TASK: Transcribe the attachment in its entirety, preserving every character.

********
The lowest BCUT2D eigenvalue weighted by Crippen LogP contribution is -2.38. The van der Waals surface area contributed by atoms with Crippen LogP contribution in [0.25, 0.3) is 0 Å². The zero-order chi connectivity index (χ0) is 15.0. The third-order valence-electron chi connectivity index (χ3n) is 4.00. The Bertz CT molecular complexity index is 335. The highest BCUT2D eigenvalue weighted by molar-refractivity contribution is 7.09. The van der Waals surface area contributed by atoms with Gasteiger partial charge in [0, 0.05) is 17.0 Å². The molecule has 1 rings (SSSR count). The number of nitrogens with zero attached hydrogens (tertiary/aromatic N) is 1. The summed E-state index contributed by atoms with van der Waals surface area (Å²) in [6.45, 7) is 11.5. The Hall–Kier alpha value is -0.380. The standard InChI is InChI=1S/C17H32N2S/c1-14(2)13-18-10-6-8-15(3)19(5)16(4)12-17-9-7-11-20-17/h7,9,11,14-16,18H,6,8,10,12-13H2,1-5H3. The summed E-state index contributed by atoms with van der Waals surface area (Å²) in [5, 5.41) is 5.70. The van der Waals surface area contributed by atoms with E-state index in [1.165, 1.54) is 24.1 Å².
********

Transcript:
The lowest BCUT2D eigenvalue weighted by Crippen LogP contribution is -2.38. The van der Waals surface area contributed by atoms with Crippen LogP contribution in [0.25, 0.3) is 0 Å². The zero-order chi connectivity index (χ0) is 15.0. The third-order valence-electron chi connectivity index (χ3n) is 4.00. The Bertz CT molecular complexity index is 335. The highest BCUT2D eigenvalue weighted by molar-refractivity contribution is 7.09. The van der Waals surface area contributed by atoms with Gasteiger partial charge in [0, 0.05) is 17.0 Å². The molecule has 1 rings (SSSR count). The number of nitrogens with zero attached hydrogens (tertiary/aromatic N) is 1. The summed E-state index contributed by atoms with van der Waals surface area (Å²) in [6.45, 7) is 11.5. The Hall–Kier alpha value is -0.380. The standard InChI is InChI=1S/C17H32N2S/c1-14(2)13-18-10-6-8-15(3)19(5)16(4)12-17-9-7-11-20-17/h7,9,11,14-16,18H,6,8,10,12-13H2,1-5H3. The summed E-state index contributed by atoms with van der Waals surface area (Å²) in [5, 5.41) is 5.70. The van der Waals surface area contributed by atoms with E-state index in [1.165, 1.54) is 24.1 Å².